The scene outside the Capitol was relaxed, with music and a mixed-race crowd applauding speeches about channeling the energy from the protests into positive change for African American neighborhoods.
No one chanted. One speaker talked about the unsolved murders in Southeast Washington and, to him, the city’s seeming indifference about them.
“There are black boys and black girls still missing,” the speaker, who is African American, said to the crowd, some who held aloft “Black Lives Matter” or “I can’t breathe” signs.
“It’s good to stand here for George Floyd, but stand out here for Ray-Ray, too,” he said, adding that some of those murders were due to black-on-black violence. “Black people; check your people in the neighborhood.”
Aerica Shimizu, 32, interrupted that speech, arguing that that viewpoint is shallow.
“The issue is poverty, the issue is access to resources, the issue is equal protection” under the law, said Shimizu, drawing a round of cheers.
“To blame black people is a way to continue their oppression and discrimination,” Shimuzu, who lives in D.C.’s Anacostia neighborhood, later said. “I support black entrepreneurs.”
Ben Bullock nodded in agreement, being one such businessman. He was selling “I can’t breathe” face masks for $15, and getting plenty of customers. Bullock, who also lives in Southeast Washington, was part of the crowd outside the White House on Monday who had been gassed and forced to move to clear the way for President Trump’s photo op in front of St. John’s Church.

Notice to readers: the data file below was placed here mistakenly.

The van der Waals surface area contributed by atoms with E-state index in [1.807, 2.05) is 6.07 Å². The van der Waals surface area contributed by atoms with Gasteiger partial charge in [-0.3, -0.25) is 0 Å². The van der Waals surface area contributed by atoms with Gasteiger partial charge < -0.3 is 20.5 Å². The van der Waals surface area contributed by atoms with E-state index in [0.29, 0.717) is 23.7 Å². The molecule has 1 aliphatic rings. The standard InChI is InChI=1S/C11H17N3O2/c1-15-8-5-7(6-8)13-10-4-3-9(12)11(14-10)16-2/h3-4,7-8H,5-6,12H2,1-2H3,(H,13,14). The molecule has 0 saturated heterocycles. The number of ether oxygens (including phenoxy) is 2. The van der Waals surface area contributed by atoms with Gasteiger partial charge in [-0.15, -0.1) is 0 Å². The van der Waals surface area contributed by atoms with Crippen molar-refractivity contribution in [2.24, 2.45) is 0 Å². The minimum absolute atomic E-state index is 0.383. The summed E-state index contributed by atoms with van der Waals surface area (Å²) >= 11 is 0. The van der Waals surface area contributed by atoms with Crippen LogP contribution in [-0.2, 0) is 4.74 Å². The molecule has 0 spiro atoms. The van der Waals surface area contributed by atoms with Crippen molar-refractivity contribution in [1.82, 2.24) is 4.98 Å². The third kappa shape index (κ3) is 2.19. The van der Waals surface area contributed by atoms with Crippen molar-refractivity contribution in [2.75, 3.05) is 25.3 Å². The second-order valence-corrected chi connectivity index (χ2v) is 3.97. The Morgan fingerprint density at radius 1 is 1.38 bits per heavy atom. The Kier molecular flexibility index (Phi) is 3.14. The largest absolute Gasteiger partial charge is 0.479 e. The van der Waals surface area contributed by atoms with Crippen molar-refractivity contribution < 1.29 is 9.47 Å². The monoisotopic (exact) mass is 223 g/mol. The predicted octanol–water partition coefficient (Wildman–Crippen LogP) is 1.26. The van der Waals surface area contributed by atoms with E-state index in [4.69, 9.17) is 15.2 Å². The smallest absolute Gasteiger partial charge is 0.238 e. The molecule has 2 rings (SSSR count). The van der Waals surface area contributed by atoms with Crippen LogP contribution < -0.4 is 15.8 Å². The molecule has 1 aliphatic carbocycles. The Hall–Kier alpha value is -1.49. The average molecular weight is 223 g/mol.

“The violence from the past few days was painful to see,” said Bullock, a retired corrections officer. “Until we hit the powers that be financially, that will get their attention. We need to boycott their businesses, and support our own businesses.”
With that, he turned to his next customer.
Crystina Darden, 30, hadn’t been to any protests this week.
“I’m still really concerned about the pandemic spread,” she said, keeping a blue mask on her face and staying at the outer edge of the crowd of hundreds outside the east front of the Capitol. She had been staying inside as much as possible for weeks so that she didn’t put herself or her mom at home in Southeast Washington at any more risk.
But a friend had told her there was a sit-in at the Capitol, just a couple of blocks from her job at a tax-compliance consulting firm that works with nonprofits and political campaigns, and she had to pass by anyway. Once there, she was impressed by how careful people were being, with many keeping masks on despite the heat and spacing themselves apart, trying to keep the protest calm, keep everyone safe.
“I’m happy that people are finally starting to speak out like this,” Darden said, adjusting the scarf tied over her long braids. “This sustained protesting is great. It’s not just George Floyd, or Breonna Taylor, or Ahmaud Arbery — that’s just the tip of the iceberg."
The U.S. government abandoned everyone in the covid-19 pandemic, she said, and now they’re pushing to open up the states too soon. “I’m angry at the deaths of black people,” she said. “I’m also really angry about my friends working at Trader Joe’s and nursing homes” having to put themselves at risk. “I’m furious for my friends that have gotten furloughed, and just — left to the wolves.”
After living in Washington her whole life, she can’t afford rent in the city, she said, so she lives in New Carrollton and commutes. “All of our anger is just bubbling up.”
But everyone, she said, “everyone, no matter what color they are, want to know what to do to help.” She suggested a mix of donations to bail funds, mutual-aid funds, and racial-justice organizers.
“If we keep this up,” she said, “I don’t think the government can ignore us.”